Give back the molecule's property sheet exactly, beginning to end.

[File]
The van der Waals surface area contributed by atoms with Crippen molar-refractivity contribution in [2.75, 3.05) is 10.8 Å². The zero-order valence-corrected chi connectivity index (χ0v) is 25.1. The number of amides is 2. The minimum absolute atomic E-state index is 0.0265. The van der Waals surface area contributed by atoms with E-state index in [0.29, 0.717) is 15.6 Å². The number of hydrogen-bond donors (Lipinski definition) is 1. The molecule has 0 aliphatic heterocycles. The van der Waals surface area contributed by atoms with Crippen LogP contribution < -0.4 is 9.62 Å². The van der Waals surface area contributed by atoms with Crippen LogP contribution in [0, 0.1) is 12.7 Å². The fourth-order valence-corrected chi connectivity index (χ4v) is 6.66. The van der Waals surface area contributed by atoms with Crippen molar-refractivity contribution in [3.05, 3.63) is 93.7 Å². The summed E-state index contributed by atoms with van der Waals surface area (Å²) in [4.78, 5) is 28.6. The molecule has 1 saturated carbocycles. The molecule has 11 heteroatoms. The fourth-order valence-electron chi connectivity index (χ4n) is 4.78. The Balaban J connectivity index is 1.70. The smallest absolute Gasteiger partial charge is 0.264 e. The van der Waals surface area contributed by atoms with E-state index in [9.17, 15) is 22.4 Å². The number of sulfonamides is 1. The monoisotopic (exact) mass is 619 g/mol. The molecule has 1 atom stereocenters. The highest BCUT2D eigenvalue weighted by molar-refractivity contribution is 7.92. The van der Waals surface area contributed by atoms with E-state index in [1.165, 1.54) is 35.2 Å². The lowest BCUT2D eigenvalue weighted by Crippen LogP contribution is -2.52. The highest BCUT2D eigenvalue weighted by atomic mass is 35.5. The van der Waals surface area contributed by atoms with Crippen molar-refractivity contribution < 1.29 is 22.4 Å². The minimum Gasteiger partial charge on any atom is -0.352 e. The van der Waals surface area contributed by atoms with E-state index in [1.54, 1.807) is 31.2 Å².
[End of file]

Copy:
The van der Waals surface area contributed by atoms with Crippen molar-refractivity contribution in [2.75, 3.05) is 10.8 Å². The zero-order valence-corrected chi connectivity index (χ0v) is 25.1. The number of amides is 2. The minimum absolute atomic E-state index is 0.0265. The van der Waals surface area contributed by atoms with E-state index in [0.29, 0.717) is 15.6 Å². The number of hydrogen-bond donors (Lipinski definition) is 1. The molecule has 0 aliphatic heterocycles. The van der Waals surface area contributed by atoms with Crippen LogP contribution < -0.4 is 9.62 Å². The van der Waals surface area contributed by atoms with Crippen LogP contribution in [0, 0.1) is 12.7 Å². The fourth-order valence-corrected chi connectivity index (χ4v) is 6.66. The van der Waals surface area contributed by atoms with Crippen molar-refractivity contribution in [3.05, 3.63) is 93.7 Å². The summed E-state index contributed by atoms with van der Waals surface area (Å²) in [4.78, 5) is 28.6. The molecule has 1 saturated carbocycles. The molecule has 11 heteroatoms. The fourth-order valence-electron chi connectivity index (χ4n) is 4.78. The Balaban J connectivity index is 1.70. The smallest absolute Gasteiger partial charge is 0.264 e. The van der Waals surface area contributed by atoms with E-state index in [9.17, 15) is 22.4 Å². The number of sulfonamides is 1. The monoisotopic (exact) mass is 619 g/mol. The molecule has 1 atom stereocenters. The highest BCUT2D eigenvalue weighted by molar-refractivity contribution is 7.92. The van der Waals surface area contributed by atoms with E-state index in [1.165, 1.54) is 35.2 Å². The lowest BCUT2D eigenvalue weighted by Crippen LogP contribution is -2.52. The highest BCUT2D eigenvalue weighted by atomic mass is 35.5. The van der Waals surface area contributed by atoms with Crippen molar-refractivity contribution < 1.29 is 22.4 Å². The minimum Gasteiger partial charge on any atom is -0.352 e. The van der Waals surface area contributed by atoms with E-state index in [1.54, 1.807) is 31.2 Å².